5.  Tomb of Dracula #7-30 (or so)

Marv Wolfman started writing Tomb of Dracula with issue #7 (and it’s really important NOT to read issues #1-6 because they suck), and, along with Gene Colan, he immediately went about creating a fascinating universe of supporting characters and themes.  His first storyline lasted about a half a year and introduced Dracula’s daughter and Blade the Vampire Slayer.  The series ran for over 70 issues, but lost steam in the mid-1970s.  During these issues, though it crossed over with Werewolf By Night, it was mostly a self-contained book.  This made it stand out in the interconnected crowd of Marvel titles.  In issue #44, it crossed over with Dr. Strange, and at that point it was already showing signs of wear.  Like Dark Shadows, it’s hard to put a pin on any particular arcs or pick exactly when it went off the rails, but all of these early issues were very, very cool.

4. New Teen Titans #23-25, Annual #1

teen titans starfire blackfire
Let’s face it: Probably all of this list could have been taken up by New Teen Titans stories, but wanted to show some of Wolfman’s breadth.  To fit others on the list, I had to the trial of Deathstroke the Terminator, that amazing done-in-one where the original Starfire serves as a human chemical weapon against the U.S., and probably four or five other stories that I absolutely adore.

But these issues, which introduce Blackfire and led to a glossy spin-off book for The Omega Men, are some of the best in their run.  It’s an all-out space epic—and the panels of a bound Starfire being tortured by Blackfire made it impossible for me to stand up.  If you know what I mean.

3.  Crisis on Infinite Earths

The first DC event, a 1985 12-issue miniseries with regular Wolfman collaborator George Perez, and the first time DC tried to “reboot” its universe by killing off many popular characters, getting rid of the multiverse (or at least confining it), and depowering characters like Superman.

I still find the story itself a little hard to follow—I’m that way with big space epics, they always confuse me—but what’s perhaps most impressive about Crisis is how well Marv handles writing so many characters.  None of them get lost.  None seem to appear just for face-time.  All of them contribute in a unique way.  Plus, he created several big cosmic villains for this book.  It’s the rare example of an event that was better than most of the other books on the stands during its run.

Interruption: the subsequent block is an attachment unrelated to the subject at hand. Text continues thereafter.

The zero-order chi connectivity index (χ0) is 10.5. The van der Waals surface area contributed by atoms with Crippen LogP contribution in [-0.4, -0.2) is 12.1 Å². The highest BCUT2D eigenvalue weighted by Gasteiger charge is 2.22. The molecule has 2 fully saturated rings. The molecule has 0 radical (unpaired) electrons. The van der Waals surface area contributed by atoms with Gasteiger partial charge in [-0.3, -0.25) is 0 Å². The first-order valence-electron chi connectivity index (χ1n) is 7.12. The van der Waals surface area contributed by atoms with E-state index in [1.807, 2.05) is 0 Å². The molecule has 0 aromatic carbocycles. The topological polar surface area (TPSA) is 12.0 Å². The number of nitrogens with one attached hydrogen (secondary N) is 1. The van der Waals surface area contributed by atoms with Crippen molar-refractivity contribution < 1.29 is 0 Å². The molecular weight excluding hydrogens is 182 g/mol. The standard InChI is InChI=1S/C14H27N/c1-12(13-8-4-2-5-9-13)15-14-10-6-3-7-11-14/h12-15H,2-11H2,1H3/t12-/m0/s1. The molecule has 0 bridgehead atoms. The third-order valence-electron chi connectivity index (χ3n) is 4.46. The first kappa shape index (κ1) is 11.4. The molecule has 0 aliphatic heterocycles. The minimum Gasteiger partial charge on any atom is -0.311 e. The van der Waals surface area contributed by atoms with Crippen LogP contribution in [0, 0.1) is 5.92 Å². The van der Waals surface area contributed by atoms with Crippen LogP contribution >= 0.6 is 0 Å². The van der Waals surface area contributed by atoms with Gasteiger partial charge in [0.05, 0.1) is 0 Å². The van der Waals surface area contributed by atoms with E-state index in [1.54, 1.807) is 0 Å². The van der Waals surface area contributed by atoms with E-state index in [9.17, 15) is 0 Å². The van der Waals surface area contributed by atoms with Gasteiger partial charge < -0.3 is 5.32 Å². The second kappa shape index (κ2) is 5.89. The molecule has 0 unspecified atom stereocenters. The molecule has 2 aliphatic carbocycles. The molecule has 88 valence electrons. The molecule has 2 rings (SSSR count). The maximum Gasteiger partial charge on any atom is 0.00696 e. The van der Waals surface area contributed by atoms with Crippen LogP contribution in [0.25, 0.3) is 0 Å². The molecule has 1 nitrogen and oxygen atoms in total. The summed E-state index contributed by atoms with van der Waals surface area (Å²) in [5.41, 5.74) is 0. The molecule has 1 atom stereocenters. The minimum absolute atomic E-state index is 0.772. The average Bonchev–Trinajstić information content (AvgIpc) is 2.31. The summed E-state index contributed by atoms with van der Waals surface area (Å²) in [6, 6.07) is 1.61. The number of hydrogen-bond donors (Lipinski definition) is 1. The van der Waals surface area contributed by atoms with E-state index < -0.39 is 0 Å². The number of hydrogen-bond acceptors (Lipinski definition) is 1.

2.  A Lonely Place of Dying (Batman 440-442/New Teen Titans 60-61)

The Batman/Teen Titans crossover that marked the first appearance of Tim Drake not only served as a platform for one of the more interesting Bat-characters, but featured some great character work with Alfred and gave new insights into Dick Grayson’s role as a mentor to other heroes.  In fact, it almost serves as a template for some of Grant Morrison’s work when Grayson assumed the Batman cowl.

1. The New Teen Titans #39, Tales of the Teen Titans #42-44, Annual #3

No, issue #39 is not included in the many trade paperback versions of this storyline—but it should be.  In #39, Terra and Terminator face off in a public (staged) battle in order to remove any doubt that she is a true Titan (she isn’t).  But this issue also is the one where Kid Flash quits and then, immediately after, Robin resigns his yellow cape.  He says he can’t keep living in Batman’s shadow, and needs to forge his own identity, which he doesn’t do for several issues.  Great build up, great suspense.  It’s also a great setup for a betrayal story: A founding member leaves, and the team’s leader is conflicted.  It’s the perfect time for Deathstroke to strike.

Wolfman was hired by DC to create a book that would serve as DC’s X-Men: Soapy, young, and full of drama and flash.  Instead, he created a team with a unique creative vision and voice, and told a long, decompressed story of betrayal that’s better than any other.  Terra was a true Trojan Horse—a powerful orphan who needed the kind of guidance that the Titans wanted to provide; she allowed Beast Boy to feel romantic, and she let the other members of the team take on parental/mentoring roles—especially resonant in light of Grayson not wanting to continue to serve as Batman’s sidekick.

This is a very layered story, with wonderful characterizations and a heartbreaking conclusion.  It’s easily Wolfman’s best work. This is one of the best comics of the 1980s, period.